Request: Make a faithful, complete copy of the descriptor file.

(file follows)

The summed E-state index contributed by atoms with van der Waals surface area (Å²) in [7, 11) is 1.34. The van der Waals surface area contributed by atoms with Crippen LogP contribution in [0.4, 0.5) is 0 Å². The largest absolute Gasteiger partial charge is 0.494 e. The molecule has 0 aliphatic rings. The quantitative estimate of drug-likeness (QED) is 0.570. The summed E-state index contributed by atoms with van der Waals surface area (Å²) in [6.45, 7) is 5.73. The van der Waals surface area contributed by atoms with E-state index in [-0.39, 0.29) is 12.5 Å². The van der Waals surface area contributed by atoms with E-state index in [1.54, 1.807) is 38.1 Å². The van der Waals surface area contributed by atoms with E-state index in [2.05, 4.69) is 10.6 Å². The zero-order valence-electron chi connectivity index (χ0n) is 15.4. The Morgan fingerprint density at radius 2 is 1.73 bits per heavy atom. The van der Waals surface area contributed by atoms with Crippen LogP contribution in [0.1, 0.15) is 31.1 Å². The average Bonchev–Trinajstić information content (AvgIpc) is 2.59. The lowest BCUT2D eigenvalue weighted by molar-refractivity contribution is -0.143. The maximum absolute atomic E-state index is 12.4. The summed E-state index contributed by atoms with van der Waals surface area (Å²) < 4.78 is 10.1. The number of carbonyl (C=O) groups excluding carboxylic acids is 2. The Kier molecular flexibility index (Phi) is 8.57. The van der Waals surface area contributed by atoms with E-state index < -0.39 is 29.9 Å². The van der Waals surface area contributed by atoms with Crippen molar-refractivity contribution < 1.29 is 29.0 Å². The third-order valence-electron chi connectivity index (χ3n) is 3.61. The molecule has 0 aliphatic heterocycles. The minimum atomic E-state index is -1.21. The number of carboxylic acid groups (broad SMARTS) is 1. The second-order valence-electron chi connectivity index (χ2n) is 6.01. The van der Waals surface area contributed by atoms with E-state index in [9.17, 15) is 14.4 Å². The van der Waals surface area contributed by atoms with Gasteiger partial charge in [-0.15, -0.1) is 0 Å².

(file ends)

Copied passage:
The summed E-state index contributed by atoms with van der Waals surface area (Å²) in [7, 11) is 1.34. The van der Waals surface area contributed by atoms with Crippen LogP contribution in [0.4, 0.5) is 0 Å². The largest absolute Gasteiger partial charge is 0.494 e. The molecule has 0 aliphatic rings. The quantitative estimate of drug-likeness (QED) is 0.570. The summed E-state index contributed by atoms with van der Waals surface area (Å²) in [6.45, 7) is 5.73. The van der Waals surface area contributed by atoms with E-state index in [-0.39, 0.29) is 12.5 Å². The van der Waals surface area contributed by atoms with E-state index in [1.54, 1.807) is 38.1 Å². The van der Waals surface area contributed by atoms with E-state index in [2.05, 4.69) is 10.6 Å². The zero-order valence-electron chi connectivity index (χ0n) is 15.4. The Morgan fingerprint density at radius 2 is 1.73 bits per heavy atom. The van der Waals surface area contributed by atoms with Crippen LogP contribution in [0.1, 0.15) is 31.1 Å². The average Bonchev–Trinajstić information content (AvgIpc) is 2.59. The lowest BCUT2D eigenvalue weighted by molar-refractivity contribution is -0.143. The maximum absolute atomic E-state index is 12.4. The summed E-state index contributed by atoms with van der Waals surface area (Å²) < 4.78 is 10.1. The number of carbonyl (C=O) groups excluding carboxylic acids is 2. The Kier molecular flexibility index (Phi) is 8.57. The van der Waals surface area contributed by atoms with E-state index < -0.39 is 29.9 Å². The van der Waals surface area contributed by atoms with Crippen molar-refractivity contribution < 1.29 is 29.0 Å². The third-order valence-electron chi connectivity index (χ3n) is 3.61. The molecule has 0 aliphatic heterocycles. The minimum atomic E-state index is -1.21. The number of carboxylic acid groups (broad SMARTS) is 1. The second-order valence-electron chi connectivity index (χ2n) is 6.01. The van der Waals surface area contributed by atoms with E-state index in [9.17, 15) is 14.4 Å². The van der Waals surface area contributed by atoms with Gasteiger partial charge in [-0.15, -0.1) is 0 Å².